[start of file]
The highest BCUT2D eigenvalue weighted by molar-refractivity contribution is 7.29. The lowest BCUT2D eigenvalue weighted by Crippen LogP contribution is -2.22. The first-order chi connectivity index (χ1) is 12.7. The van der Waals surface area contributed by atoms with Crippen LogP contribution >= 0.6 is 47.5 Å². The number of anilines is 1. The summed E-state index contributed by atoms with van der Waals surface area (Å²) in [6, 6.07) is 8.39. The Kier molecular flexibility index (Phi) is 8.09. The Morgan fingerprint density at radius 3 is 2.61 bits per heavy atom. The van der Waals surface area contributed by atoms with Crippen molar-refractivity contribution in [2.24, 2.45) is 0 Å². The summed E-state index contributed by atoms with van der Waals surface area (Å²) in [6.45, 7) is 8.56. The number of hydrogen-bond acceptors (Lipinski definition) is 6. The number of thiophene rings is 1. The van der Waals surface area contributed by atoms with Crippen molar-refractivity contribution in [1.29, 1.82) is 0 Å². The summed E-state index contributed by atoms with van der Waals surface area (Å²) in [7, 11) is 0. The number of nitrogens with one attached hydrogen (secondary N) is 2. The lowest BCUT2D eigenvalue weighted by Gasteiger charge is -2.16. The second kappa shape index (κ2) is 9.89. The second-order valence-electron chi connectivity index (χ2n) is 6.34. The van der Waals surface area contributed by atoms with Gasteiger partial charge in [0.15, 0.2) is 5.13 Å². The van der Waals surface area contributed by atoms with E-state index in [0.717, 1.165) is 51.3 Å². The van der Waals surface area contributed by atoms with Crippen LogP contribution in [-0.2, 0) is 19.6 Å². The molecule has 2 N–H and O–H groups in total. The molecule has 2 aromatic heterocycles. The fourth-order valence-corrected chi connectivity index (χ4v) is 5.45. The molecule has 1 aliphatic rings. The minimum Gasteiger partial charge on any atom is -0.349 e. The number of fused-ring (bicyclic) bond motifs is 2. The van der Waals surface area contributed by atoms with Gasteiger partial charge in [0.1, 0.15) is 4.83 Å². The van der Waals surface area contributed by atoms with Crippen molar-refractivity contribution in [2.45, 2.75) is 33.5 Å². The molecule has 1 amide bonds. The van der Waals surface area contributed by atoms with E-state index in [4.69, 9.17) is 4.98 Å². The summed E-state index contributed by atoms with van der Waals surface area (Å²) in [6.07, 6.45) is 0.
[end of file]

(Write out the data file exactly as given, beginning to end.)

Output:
The highest BCUT2D eigenvalue weighted by molar-refractivity contribution is 7.29. The lowest BCUT2D eigenvalue weighted by Crippen LogP contribution is -2.22. The first-order chi connectivity index (χ1) is 12.7. The van der Waals surface area contributed by atoms with Crippen LogP contribution >= 0.6 is 47.5 Å². The number of anilines is 1. The summed E-state index contributed by atoms with van der Waals surface area (Å²) in [6, 6.07) is 8.39. The Kier molecular flexibility index (Phi) is 8.09. The Morgan fingerprint density at radius 3 is 2.61 bits per heavy atom. The van der Waals surface area contributed by atoms with Crippen molar-refractivity contribution in [2.24, 2.45) is 0 Å². The summed E-state index contributed by atoms with van der Waals surface area (Å²) in [6.45, 7) is 8.56. The number of hydrogen-bond acceptors (Lipinski definition) is 6. The number of thiophene rings is 1. The van der Waals surface area contributed by atoms with Crippen molar-refractivity contribution in [1.29, 1.82) is 0 Å². The summed E-state index contributed by atoms with van der Waals surface area (Å²) in [7, 11) is 0. The number of nitrogens with one attached hydrogen (secondary N) is 2. The lowest BCUT2D eigenvalue weighted by Gasteiger charge is -2.16. The second kappa shape index (κ2) is 9.89. The second-order valence-electron chi connectivity index (χ2n) is 6.34. The van der Waals surface area contributed by atoms with Gasteiger partial charge in [0.15, 0.2) is 5.13 Å². The van der Waals surface area contributed by atoms with E-state index in [0.717, 1.165) is 51.3 Å². The van der Waals surface area contributed by atoms with Crippen LogP contribution in [-0.2, 0) is 19.6 Å². The molecule has 2 N–H and O–H groups in total. The molecule has 2 aromatic heterocycles. The fourth-order valence-corrected chi connectivity index (χ4v) is 5.45. The molecule has 1 aliphatic rings. The minimum Gasteiger partial charge on any atom is -0.349 e. The number of fused-ring (bicyclic) bond motifs is 2. The van der Waals surface area contributed by atoms with Gasteiger partial charge in [0.1, 0.15) is 4.83 Å². The van der Waals surface area contributed by atoms with Crippen molar-refractivity contribution in [2.45, 2.75) is 33.5 Å². The molecule has 1 amide bonds. The van der Waals surface area contributed by atoms with E-state index in [4.69, 9.17) is 4.98 Å². The summed E-state index contributed by atoms with van der Waals surface area (Å²) in [6.07, 6.45) is 0.